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Whenever people talk about forest conservation, they would think that only the inland rainforest is worth protecting. Malaysian estate developers love to build condominium and resorts along seaside, as the sea view property is more marketable. As a result, there are very few pristine “beach forest” (coastal forest) left in Sabah, and most of us don’t know that the coastal forest of Borneo is also an important part of our forest ecology matrix.
Tumunong Hallu Conservation Area, which is along the coast of Darvel Bay, Lahad Datu (see location map), is one of the best examples of Borneo coastal forest and the first coastal conservation area. This 5.8-KM² fully protected forest is managed by Yayasan Sabah Foundation for research and education purposes. They consider opening the area for tourism too in future, as the beautiful beaches there are suitable for recreational activities. For now, it is a hidden treasure.
Thanks to Bike and Tours, I learnt about Tumunong Hallu last year. Tumunong Hallu is about 20 KM from Lahad Datu town and accessible by road, but we go by boat so we could cruise around the islands of Darvel Bay. We saw mangrove forest, water villages, fish farms and fishing platform on the way.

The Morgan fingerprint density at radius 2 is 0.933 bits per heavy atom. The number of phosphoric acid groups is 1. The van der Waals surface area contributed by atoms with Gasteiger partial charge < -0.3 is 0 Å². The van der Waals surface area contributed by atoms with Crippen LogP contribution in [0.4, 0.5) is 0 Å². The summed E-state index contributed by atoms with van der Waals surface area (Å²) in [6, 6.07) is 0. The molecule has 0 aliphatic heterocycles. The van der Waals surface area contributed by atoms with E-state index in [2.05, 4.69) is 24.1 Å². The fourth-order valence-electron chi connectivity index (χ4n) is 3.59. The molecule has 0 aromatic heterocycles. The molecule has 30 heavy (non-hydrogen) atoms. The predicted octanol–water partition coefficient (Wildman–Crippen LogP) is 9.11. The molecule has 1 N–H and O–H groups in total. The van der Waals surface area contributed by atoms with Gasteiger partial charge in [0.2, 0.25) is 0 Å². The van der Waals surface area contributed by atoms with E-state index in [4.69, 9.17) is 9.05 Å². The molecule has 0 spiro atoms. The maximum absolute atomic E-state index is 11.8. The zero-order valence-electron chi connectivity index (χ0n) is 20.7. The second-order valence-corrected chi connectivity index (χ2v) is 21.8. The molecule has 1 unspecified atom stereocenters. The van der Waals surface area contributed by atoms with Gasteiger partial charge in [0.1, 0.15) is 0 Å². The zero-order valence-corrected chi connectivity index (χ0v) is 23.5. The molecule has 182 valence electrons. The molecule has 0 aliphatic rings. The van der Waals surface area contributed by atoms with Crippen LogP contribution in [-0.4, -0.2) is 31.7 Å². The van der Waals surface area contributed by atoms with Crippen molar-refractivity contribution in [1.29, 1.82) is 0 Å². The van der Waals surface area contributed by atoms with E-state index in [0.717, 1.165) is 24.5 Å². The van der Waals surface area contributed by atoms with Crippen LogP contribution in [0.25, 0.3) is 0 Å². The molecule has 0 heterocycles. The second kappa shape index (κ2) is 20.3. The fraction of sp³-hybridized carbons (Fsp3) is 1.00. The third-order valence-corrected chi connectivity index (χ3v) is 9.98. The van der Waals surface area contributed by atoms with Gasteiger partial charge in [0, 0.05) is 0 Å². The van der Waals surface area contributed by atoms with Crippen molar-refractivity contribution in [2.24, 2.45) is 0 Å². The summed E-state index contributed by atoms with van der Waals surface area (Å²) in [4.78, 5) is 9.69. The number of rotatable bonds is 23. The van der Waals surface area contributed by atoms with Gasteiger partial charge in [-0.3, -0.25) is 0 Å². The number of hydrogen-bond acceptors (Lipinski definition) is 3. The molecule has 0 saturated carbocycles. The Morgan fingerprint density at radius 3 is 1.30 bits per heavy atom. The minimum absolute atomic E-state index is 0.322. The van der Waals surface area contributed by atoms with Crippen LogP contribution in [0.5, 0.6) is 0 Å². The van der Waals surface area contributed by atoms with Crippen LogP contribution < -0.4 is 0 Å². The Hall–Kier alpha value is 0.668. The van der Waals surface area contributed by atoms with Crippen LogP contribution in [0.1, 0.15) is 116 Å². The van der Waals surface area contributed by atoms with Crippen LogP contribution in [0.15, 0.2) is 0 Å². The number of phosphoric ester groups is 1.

Then a marine police patrol approached our boat. I sweated a bit because I thought we entered the restricted area.
Well, it happens that they know our boatman and would like him to help sending something to Tumunong Hallu, phew…
The Beach of Tumunong Hallu
After an hour, we arrived the beach of Tumunong Hallu.
Since you can view the following photos, I don’t need to write too much to describe how inviting and tranquil the sea water is…
The seabed is rocky with layer of smooth silt, and the beach is covered by dark sand, all these are the characteristics of forested beach.
Besides the land, Tumunong Hallu also includes the sea area with rich marine biodiversity such as coral reef, and two nearby islands, i.e. Saranga and Tabun Islands, into its 1,600-Hectare conservation area.
The researches show that Tumunong Hallu has 81 plant species comprising coastal and inland vegetation. The best way to explore the interesting mixture of mangrove and dipterocarp forest here is by jungle trekking.